- 21:1-9 – Priests had extra rules applied to them since they offered the sacrifices and had a special position.
- 21:16-24 – Definitely a confusing passage in our current context. It’s not clear why God commands this.
- 22: 2-16 – Because the food offered at the Tabernacle was holy, one needed to be in a holy condition to eat it. This means that not only was this food reserved for the priests (who typically didn’t have another source of food to rely on) but the priests also had to undergo a series of purification rituals before they could eat. If you were ever frustrated by your parents making you wait to eat dinner until after saying grace, just be glad they didn’t making you bathe and douse yourself with anointing oil before each meal.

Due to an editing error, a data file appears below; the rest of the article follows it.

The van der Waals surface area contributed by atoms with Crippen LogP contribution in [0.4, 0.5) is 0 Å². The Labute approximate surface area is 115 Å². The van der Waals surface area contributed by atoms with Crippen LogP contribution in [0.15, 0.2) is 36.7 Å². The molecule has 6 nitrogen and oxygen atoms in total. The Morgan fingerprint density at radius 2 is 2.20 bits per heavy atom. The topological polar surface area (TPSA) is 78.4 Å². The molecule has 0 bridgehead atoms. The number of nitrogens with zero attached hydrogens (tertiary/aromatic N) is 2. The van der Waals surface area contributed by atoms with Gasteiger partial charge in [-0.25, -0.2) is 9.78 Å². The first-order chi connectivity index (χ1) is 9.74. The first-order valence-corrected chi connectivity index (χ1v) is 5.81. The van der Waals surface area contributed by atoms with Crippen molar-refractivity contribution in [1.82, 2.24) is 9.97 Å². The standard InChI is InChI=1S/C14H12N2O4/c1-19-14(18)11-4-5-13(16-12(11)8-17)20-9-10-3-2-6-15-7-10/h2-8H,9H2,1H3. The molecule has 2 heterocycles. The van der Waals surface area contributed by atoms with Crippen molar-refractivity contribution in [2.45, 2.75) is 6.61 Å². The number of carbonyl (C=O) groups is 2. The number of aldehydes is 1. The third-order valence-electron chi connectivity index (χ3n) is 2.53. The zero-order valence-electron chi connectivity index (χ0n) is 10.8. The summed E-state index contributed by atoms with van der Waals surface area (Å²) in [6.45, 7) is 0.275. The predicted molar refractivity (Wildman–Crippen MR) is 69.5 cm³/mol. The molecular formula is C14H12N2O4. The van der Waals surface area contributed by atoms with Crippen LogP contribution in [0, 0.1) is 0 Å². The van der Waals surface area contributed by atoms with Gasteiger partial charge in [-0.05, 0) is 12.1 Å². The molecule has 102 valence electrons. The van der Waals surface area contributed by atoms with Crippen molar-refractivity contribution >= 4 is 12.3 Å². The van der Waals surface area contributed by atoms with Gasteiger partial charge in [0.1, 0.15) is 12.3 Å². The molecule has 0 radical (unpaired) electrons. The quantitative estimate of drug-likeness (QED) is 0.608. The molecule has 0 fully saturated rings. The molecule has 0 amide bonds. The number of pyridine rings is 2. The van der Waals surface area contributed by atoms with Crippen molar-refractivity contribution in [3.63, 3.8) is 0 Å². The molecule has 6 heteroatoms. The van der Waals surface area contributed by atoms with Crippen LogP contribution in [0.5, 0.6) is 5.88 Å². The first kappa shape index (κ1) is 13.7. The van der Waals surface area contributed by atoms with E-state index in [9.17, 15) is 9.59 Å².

- 22:17-25—It’s important that the animals offered as a sacrifice are the best of the best- an “unblemished” bull is a bull in perfect health who could either be sold for a very high price, or could be used to breed more healthy cattle, so it’s very valuable. In contrast, a bull (or ram) that’s “blemished” has some kind of defect- maybe a disease of some kind. No one is going to buy it and nobody wants to use it for breeding, so it has no value: it wouldn’t much of a sacrifice at all.
- Chapter 23: All of these festivals are still celebrated in the Jewish community today.